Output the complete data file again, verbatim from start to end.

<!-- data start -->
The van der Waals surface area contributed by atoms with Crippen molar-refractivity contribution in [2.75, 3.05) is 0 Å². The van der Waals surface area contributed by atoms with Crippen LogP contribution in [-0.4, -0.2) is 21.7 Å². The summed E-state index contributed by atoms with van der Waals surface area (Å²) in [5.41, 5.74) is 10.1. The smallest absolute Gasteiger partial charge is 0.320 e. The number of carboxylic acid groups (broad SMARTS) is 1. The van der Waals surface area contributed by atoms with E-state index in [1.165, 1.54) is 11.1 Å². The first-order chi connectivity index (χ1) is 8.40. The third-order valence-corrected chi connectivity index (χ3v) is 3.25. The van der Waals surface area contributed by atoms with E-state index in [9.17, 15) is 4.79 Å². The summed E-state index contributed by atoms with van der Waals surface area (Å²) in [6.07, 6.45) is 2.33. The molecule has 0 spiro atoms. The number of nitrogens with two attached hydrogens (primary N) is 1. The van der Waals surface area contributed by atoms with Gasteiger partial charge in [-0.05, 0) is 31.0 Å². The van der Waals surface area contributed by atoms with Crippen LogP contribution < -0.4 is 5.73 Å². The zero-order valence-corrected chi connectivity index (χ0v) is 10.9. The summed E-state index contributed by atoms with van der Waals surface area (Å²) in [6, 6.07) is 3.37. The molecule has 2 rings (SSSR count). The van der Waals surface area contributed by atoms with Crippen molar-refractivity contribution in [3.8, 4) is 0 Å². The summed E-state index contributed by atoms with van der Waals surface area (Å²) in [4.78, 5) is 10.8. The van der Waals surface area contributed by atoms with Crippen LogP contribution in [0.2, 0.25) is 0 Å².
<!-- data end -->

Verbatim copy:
The van der Waals surface area contributed by atoms with Crippen molar-refractivity contribution in [2.75, 3.05) is 0 Å². The van der Waals surface area contributed by atoms with Crippen LogP contribution in [-0.4, -0.2) is 21.7 Å². The summed E-state index contributed by atoms with van der Waals surface area (Å²) in [5.41, 5.74) is 10.1. The smallest absolute Gasteiger partial charge is 0.320 e. The number of carboxylic acid groups (broad SMARTS) is 1. The van der Waals surface area contributed by atoms with E-state index in [1.165, 1.54) is 11.1 Å². The first-order chi connectivity index (χ1) is 8.40. The third-order valence-corrected chi connectivity index (χ3v) is 3.25. The van der Waals surface area contributed by atoms with E-state index in [9.17, 15) is 4.79 Å². The summed E-state index contributed by atoms with van der Waals surface area (Å²) in [6.07, 6.45) is 2.33. The molecule has 0 spiro atoms. The number of nitrogens with two attached hydrogens (primary N) is 1. The van der Waals surface area contributed by atoms with Gasteiger partial charge in [-0.05, 0) is 31.0 Å². The van der Waals surface area contributed by atoms with Crippen LogP contribution < -0.4 is 5.73 Å². The zero-order valence-corrected chi connectivity index (χ0v) is 10.9. The summed E-state index contributed by atoms with van der Waals surface area (Å²) in [6, 6.07) is 3.37. The molecule has 2 rings (SSSR count). The van der Waals surface area contributed by atoms with Crippen molar-refractivity contribution in [3.8, 4) is 0 Å². The summed E-state index contributed by atoms with van der Waals surface area (Å²) in [4.78, 5) is 10.8. The van der Waals surface area contributed by atoms with Crippen LogP contribution in [0.2, 0.25) is 0 Å².